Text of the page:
Will the government seize the opportunity missed by the Coalition? Bill to Implement Other [email protected] Recommendations – Employee Rights/Labour Relations

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Introduction of the new [email protected] bill

On September 27, 2022, the Government presented the
Anti-Discrimination and Human Rights (Respect at Work) Amendment Bill 2022 (New invoice) to implement the remaining legislative recommendations from the [email protected] report.

Background

On January 29, 2020, Kate Jenkins, Sex Discrimination Commissioner of the Australian Human Rights Commission, delivered
[email protected]: National Sexual Harassment Inquiry Report. The report follows a comprehensive national survey of employees in Australian workplaces and found that “sexual harassment in the workplace is widespread and pervasive”. It is significant that the report calls for a new approach to preventing and combating sexual harassment.

The report included a total of 55 recommendations, 12 of which specifically targeted legislative reform at the federal level.

In September 2021, the Gender Discrimination and Fair Work (Respect at Work) Amendment Bill 2021 (Cth) (Previous invoice) – covering six of the recommendations – was adopted.

Missed opportunity?

At the time, the old bill was criticized for what it omitted.

In particular, recommendation 17 of the report called for changes to the Sex Discrimination Act 1984 (Cth)(SDA) to introduce a positive obligation for all employers to take reasonable and proportionate measures to eliminate, as far as possible, discrimination based on sex, sexual harassment and victimisation.

The report emphasized that sexual harassment must be viewed through the lens of work, health and safety, with an emphasis on identifying, minimizing and managing risks. The employer must be proactive, not simply reactive.

Despite sustained attempts by the (then) Opposition and the Greens, Recommendation 17 was not included in the earlier Bill. Indeed, the government (then) suggested that this was unnecessary since the positive duty already existed under occupational health and safety legislation and they wished to avoid duplication.

Implementation of the electoral promise

During the federal election campaign, Labor pledged to implement the report’s 55 recommendations.

And it now seems to be going well.

On September 27, the government introduced the new bill. Describing the new bill in the explanatory memorandum as a “suite of essential reforms…to ensure safer, respectful and fairer workplaces in Australia”, it includes the following proposed changes:

  • positive duty: the MS recognizes both the existing obligations under the WHS laws, as well as the existing obligation under Section 106 of the SDA to take all reasonable steps to prevent sexual harassment in order to avoid liability vicarious, which means that “employers should already prevent discrimination and harassment by their employees or agents in order to manage their potential liability under the SD Act”. However, the EM further explains “ that the WHS Model Laws and Positive Duty in the SDA are intended to work in a mutually reinforcing manner to create safer and more respectful workplaces.”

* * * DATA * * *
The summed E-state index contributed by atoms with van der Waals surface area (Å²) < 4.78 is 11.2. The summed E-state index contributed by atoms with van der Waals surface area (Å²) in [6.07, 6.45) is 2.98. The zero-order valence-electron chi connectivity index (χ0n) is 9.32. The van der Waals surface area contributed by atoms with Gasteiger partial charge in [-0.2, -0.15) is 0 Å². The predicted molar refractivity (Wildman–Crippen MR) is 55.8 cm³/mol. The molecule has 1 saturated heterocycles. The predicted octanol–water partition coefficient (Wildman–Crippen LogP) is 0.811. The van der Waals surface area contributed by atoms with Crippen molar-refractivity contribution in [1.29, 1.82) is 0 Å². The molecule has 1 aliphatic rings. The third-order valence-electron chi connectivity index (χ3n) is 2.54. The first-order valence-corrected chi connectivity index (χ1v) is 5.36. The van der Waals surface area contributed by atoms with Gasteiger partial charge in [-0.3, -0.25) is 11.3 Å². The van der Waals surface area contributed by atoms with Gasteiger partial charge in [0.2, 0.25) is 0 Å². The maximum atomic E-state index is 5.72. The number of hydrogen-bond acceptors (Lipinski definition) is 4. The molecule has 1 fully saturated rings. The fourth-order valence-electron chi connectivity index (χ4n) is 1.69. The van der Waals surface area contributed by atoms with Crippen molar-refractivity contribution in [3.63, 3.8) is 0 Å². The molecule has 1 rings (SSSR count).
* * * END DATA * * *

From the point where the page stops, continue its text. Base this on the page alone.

• Powers of AHRC: the bill proposes to modify the
    Australian Human Rights Commission Act empower the AHRC to monitor and assess compliance with the positive obligation. This acknowledges the report’s conclusion that the AHRC should be able to initiate actions to ease the burden of complaining and prosecuting those affected by sexual harassment.
  • Hostile work environment: the bill proposes amendments to the SDA to prohibit conduct that subjects another person to a hostile work environment because of gender. This is designed to capture behavior such as the posting of obscene or pornographic material, general sexual banter or offensive innuendo and jokes, which, although not necessarily directed at any particular individual, may create a sexually charged or hostile environment, which makes a sex feel unwelcome. . The MS further notes that the circumstances to be considered in determining whether the conduct is unlawful include: the seriousness of the conduct; whether the behavior was continuous or repetitive; the role, influence or authority of the person engaging in the conduct; and any other relevant circumstances.
  • Sexual harassment: the previous bill inserted 28AA into the SDA, to include a new prohibition against harassment based on sex (as opposed to conduct of a sexual nature) where, because of sex: the person engages in unwelcome behavior of a seriously degrading nature in relation to the harassed person; and

  • the person does so in circumstances where a reasonable person, having regard to all the circumstances, would have foreseen the possibility that the harassed person would be offended, humiliated or intimidated. The new bill proposes to remove the reference to conduct of a “seriously” degrading nature to ensure that the threshold is not unnecessarily high for making a claim.

Where to go from here?

There is no doubt that the new bill will pass. As observed in the MA, given the obligations under Section 106 of the SDA to avoid vicarious liability, employers should already have systems, policies and processes in place to prevent and respond to sexual harassment. However, now is the time to review your organization’s approach to ensure that it is not only compliant, but reflects best practice. McCullough Robertson’s Labor Relations and Safety team is well placed to help you and your company assess your workplace policies and grievance mechanisms and can be contacted here.

The content of this article is intended to provide a general guide on the subject. Specialist advice should be sought regarding your particular situation.

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